IE 11 is not supported. For an optimal experience visit our site on another browser.

Analysis: Pre-Debate 2016, Donald Trump Goes There on Bill Clinton. Now What?

Looking to move past a tape of him boasting about groping women, Trump held a panel with women who have accused Bill Clinton of sexual misconduct.
Donald Trump
Republican presidential candidate Donald Trump speaks at a rally, Saturday, Oct. 1, 2016, in Manheim, Pa.John Locher / AP

Looking to move past a tape that showed him boasting about groping women, Donald Trump held a pre-debate press conference with three women who have accused Bill Clinton of sexual misconduct.

It's worth noting first that the former president has denied the accusations against him and was never charged with any wrongdoing. But a variety of Republicans had long explored — and usually rejected — the idea of bringing up the ex-president's sex scandals in 2016 and attempting to tie them to Hillary Clinton. GOP strategists who conducted polling and focus groups on the topic told NBC News recently that female voters recoiled at any mention of it.

Some argue that the accusations, especially by Juanita Broaddrick, might look worse to young voters who live in a culture more inclined to believe women alleging sexual assault or harassment. Trump campaign manager Kellyanne Conway pointed out on Twitter Sunday that Hillary Clinton had expressed this sentiment herself. (Bill Clinton denied Broaddrick's allegations when they were first made, and Broaddrick initially filed an affidavit saying there was no assault, which she later recanted.)

Others argue there's an opportunity not to focus on Bill Clinton, but on Hillary Clinton for either criticizing women he had affairs with or helping manage scandals surrounding women who accused him of nonconsensual behavior. Most of the evidence comes from vague secondhand accounts, though, with few examples of Clinton publicly disparaging the women in these cases. Trump also brought along a fourth woman, Kathy Shelton, who is tied solely to Hillary Clinton: She defended Shelton's accused rapist in 1975 as a court-appointed lawyer.

On the other side, though there are enormous risks for Trump — and especially Trump — bringing this up.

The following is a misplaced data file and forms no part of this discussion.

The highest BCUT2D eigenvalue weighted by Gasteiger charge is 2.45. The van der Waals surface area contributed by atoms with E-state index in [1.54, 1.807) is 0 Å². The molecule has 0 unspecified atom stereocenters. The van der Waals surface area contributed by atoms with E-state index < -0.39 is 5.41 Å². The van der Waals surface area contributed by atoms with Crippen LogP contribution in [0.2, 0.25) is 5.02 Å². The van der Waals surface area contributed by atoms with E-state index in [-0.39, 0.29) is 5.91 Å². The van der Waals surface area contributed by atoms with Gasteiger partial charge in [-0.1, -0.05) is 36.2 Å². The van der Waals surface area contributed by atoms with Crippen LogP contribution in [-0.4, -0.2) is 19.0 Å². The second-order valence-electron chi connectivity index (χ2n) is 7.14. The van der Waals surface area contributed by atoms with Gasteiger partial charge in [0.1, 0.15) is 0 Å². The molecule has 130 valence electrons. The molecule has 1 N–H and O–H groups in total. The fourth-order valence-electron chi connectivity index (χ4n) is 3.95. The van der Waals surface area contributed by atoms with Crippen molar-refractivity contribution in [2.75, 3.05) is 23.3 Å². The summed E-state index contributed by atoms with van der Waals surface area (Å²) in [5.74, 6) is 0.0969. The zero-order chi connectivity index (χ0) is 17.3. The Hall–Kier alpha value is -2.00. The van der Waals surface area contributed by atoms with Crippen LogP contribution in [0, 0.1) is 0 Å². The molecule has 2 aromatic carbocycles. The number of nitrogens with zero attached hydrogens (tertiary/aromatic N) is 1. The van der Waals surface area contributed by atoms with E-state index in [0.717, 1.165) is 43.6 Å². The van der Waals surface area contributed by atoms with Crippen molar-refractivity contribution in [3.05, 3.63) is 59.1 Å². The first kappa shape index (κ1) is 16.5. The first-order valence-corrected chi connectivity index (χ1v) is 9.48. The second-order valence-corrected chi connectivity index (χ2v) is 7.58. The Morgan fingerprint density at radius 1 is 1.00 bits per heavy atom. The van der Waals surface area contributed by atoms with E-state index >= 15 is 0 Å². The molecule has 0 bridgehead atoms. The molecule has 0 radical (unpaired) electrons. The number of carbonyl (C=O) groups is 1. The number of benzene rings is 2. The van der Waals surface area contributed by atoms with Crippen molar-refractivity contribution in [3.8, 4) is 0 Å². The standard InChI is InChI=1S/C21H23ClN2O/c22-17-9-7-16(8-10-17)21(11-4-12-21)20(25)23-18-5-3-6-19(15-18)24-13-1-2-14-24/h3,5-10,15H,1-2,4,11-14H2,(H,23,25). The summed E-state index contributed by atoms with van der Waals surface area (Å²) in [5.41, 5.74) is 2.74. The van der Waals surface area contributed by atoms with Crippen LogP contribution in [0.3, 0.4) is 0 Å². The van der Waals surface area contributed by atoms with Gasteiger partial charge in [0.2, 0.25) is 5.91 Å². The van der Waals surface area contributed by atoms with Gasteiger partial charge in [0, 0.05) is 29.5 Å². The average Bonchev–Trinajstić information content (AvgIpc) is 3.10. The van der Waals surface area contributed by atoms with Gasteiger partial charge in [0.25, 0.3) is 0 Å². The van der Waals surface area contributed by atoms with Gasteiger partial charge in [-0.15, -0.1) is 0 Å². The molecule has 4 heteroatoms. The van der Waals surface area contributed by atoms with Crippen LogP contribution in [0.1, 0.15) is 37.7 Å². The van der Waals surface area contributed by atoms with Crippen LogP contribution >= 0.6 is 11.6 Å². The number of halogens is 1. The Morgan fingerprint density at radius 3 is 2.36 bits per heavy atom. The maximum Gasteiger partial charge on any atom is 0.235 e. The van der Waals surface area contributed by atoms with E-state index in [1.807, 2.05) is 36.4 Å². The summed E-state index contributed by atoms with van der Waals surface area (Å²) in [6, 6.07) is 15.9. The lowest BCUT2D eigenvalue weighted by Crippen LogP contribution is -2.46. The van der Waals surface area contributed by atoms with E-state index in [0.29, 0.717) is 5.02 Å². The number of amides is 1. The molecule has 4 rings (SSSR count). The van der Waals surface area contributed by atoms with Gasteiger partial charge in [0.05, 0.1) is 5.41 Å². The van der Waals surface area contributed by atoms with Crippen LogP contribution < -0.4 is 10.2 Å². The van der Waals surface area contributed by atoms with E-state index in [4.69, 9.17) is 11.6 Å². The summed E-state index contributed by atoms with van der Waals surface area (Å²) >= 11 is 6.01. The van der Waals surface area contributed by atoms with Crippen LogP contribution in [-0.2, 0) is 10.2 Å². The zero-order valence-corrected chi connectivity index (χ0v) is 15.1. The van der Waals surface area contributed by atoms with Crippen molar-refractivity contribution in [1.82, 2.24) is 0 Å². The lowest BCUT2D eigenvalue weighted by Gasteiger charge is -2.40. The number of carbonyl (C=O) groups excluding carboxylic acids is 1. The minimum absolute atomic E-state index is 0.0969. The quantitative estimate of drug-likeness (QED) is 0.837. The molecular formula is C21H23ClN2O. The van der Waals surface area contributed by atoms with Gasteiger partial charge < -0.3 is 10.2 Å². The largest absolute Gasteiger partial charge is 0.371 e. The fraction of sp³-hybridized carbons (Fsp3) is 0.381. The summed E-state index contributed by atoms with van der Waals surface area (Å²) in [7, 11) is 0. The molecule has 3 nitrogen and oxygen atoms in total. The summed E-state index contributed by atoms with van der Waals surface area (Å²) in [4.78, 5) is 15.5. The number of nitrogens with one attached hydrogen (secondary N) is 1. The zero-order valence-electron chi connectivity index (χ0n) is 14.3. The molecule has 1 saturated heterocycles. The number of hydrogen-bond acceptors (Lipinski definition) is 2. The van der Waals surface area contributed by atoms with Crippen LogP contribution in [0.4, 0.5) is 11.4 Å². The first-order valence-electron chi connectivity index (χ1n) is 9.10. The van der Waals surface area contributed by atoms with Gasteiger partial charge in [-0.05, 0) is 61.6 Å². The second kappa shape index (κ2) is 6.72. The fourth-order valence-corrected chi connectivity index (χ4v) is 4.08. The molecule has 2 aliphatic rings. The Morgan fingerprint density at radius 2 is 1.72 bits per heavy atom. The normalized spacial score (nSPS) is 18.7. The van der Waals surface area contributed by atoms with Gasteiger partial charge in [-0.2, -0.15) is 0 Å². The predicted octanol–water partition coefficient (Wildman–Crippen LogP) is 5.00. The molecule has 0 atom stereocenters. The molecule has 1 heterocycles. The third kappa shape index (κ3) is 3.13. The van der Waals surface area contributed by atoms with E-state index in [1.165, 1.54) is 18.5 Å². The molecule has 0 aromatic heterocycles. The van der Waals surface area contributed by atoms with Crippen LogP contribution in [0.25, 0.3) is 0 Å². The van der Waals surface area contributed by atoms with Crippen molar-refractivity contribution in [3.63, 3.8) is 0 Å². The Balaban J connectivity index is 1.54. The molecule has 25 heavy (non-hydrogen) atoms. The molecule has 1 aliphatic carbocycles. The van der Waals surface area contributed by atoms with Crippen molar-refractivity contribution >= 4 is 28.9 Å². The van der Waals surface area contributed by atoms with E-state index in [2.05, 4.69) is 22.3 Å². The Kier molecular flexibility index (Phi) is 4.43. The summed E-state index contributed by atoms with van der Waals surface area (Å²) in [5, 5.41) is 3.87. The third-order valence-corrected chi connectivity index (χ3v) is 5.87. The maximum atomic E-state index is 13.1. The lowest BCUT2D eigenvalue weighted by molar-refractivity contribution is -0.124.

1. He's a terrible messenger for this attack and he's coming from a place of weakness.

Trump is in dire straits politically and his treatment of women is his most immediate problem. There's no way this doesn't look desperate to a lot of people.

Going after Bill Clinton guarantees a prolonged debate over misogyny, which means more segments featuring footage him saying he uses his celebrity status to "grab 'em by the p---y," more speculation over allegations of bad behavior on "The Apprentice," and more coverage of Jill Harth, a woman who accused Trump of groping her in the 1990s (Trump denies the claim and Harth dropped a lawsuit over the issue in 1997.) All this is in addition to the treasure trove of audio and video in which Trump made degrading comments about women, many of them on the Howard Stern show.

If that wasn't bad enough, Trump is on record repeatedly mocking Bill Clinton's accusers. He called Paula Jones a "loser" and complained that the ex-president was unfairly treated over his scandals. So there's an entire hypocrisy angle, with video, that most voters don't even know about yet.

2. It's divisive.

The exact Republicans fleeing Trump are the ones most likely to be dismayed by Trump's latest pivot. He already raised the issue after the last debate and before the 2005 Access Hollywood tape. Republicans appeared to have no appetite for following his lead.

"What the hell are we doing?" one person close to the campaign told NBC News' Hallie Jackson after Trump's pre-debate presser. "It's so stupid. She's the least sympathetic candidate in human history, and if we start going after her husband's infidelity, it makes her sympathetic."

While it could fire up his core supporters, those aren't his problem. The group he needs to worry about most are the moderate women who are most likely to react poorly to this line of attack.

3. It requires discipline that Trump does not have.

Nearly all Republicans who have expressed interest in Trump's latest tack emphasize that it will require a deft touch to keep the focus on Hillary Clinton's behavior vis-à-vis her husband's accusers. Trump's default tool is a wrecking ball that sends a whole lot of debris flying in every direction. It only took a few days of Trump discussing Bill Clinton's scandals after the last debate before he told a screaming rally that Hillary Clinton likely cheated on her husband. He provided no evidence for the claim. The longer Trump stays on the topic, especially while his ego has been bruised by recent events, the more likely he is to say something that damages him further.